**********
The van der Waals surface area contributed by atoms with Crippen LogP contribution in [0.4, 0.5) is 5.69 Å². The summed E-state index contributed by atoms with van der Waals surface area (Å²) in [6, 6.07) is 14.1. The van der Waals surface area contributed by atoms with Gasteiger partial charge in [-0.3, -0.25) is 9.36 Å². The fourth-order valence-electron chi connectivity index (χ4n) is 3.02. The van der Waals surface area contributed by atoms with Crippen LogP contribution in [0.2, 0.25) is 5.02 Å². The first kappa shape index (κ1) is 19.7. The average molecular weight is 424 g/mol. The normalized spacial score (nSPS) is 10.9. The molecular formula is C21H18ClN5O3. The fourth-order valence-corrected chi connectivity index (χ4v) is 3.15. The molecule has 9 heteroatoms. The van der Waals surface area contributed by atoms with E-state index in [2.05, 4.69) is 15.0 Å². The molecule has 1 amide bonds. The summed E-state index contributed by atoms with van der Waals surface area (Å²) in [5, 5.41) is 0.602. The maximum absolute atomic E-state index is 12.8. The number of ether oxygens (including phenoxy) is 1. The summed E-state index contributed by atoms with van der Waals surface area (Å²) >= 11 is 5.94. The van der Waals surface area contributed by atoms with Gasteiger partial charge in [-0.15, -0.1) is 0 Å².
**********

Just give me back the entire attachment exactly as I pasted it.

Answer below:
The van der Waals surface area contributed by atoms with Crippen LogP contribution in [0.4, 0.5) is 5.69 Å². The summed E-state index contributed by atoms with van der Waals surface area (Å²) in [6, 6.07) is 14.1. The van der Waals surface area contributed by atoms with Gasteiger partial charge in [-0.3, -0.25) is 9.36 Å². The fourth-order valence-electron chi connectivity index (χ4n) is 3.02. The van der Waals surface area contributed by atoms with Crippen LogP contribution in [0.2, 0.25) is 5.02 Å². The first kappa shape index (κ1) is 19.7. The average molecular weight is 424 g/mol. The normalized spacial score (nSPS) is 10.9. The molecular formula is C21H18ClN5O3. The fourth-order valence-corrected chi connectivity index (χ4v) is 3.15. The molecule has 9 heteroatoms. The van der Waals surface area contributed by atoms with E-state index in [2.05, 4.69) is 15.0 Å². The molecule has 1 amide bonds. The summed E-state index contributed by atoms with van der Waals surface area (Å²) in [5, 5.41) is 0.602. The maximum absolute atomic E-state index is 12.8. The number of ether oxygens (including phenoxy) is 1. The summed E-state index contributed by atoms with van der Waals surface area (Å²) >= 11 is 5.94. The van der Waals surface area contributed by atoms with Gasteiger partial charge in [-0.15, -0.1) is 0 Å².